Page 3, 13th June 1975

13th June 1975
Page 3
Page 3, 13th June 1975 — Retired priests' £15 a week

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Organisations: Bishops' Committee


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Retired priests' £15 a week

PRIESTS in England and Wales are to receive a minimum of £780 a year (about £15 a week) over and above State entitlement when they retire from active work in their dioceses.

Catholic priests — as celibate clergy — face difficulties on retirement. They normally leave the presbyteries where they lived when on parish work and have to rent or buy accommodation unless they are able tcii take up part-time chaplaincies or can live in a home for retired priests.

Nearly two years ago the bishops set up a committee to see what steps could he taken to ensure adequate provision for all diocesan priests in sickness and retirement. To this time almost every diocese has had its own system. with a mixture of voluntary funds and diocesan funds, many of which are dependent upon collections and levies.

For various reasons it proved impossible to secure agreement to the formation of a national association (or federation) of diocesan and voluntary funds. Subsequently an "equalisation" scheme was proposed whereby each diocese would contribute annually an agreed sum for each active priest to a national fund.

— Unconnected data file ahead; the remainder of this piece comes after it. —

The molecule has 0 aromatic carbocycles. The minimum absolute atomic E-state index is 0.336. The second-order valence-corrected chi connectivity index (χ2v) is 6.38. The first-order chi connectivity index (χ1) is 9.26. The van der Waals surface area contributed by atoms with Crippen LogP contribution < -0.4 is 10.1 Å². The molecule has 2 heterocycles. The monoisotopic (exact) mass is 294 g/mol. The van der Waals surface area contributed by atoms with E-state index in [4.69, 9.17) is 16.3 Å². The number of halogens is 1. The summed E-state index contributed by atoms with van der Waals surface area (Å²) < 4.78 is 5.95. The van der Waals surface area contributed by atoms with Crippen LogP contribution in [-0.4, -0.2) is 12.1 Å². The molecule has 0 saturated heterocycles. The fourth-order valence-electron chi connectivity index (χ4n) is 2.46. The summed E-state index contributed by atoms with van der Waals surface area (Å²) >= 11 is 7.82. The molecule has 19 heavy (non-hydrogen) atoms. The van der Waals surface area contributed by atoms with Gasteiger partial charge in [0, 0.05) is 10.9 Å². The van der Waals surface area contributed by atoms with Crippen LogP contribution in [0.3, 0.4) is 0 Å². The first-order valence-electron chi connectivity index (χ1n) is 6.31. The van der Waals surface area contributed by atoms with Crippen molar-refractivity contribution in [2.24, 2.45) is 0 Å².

This would guarantee a minimum grant to each priest in retirement and would supplement the benefit of those for whom provision would otherwise 12y inadequate. This latter scheme was also rejected by most dioceses on the score that they could meet their own liabilities and only felt able to make a grant to help cases elsewhere if they were satisfied that everything possible had been done locally.

The Bishops' Committee therefore suggested that all dioceses should try to ensure for retired priests a minimum of 1780 p.a. (£15 p,w.) over and above State entitlement. Those dioceses for whose priests such provision could not be made were asked to consider adjusting their current arangements to raise benefit to this agreed minimum level, All save one expressed their willingness to do this. One diocese only reported that it was beyond its capacity to make adequate provision at this level for its greatly increased number of retired priests.

At the Low Week meeting of the Bishops' Conference, the committee duly suggested that for the current year the diocese which was incapable of meeting its responsibilities should be helped ad hoc by each of the other dioceses making a grant of £300 to cover the deficit,

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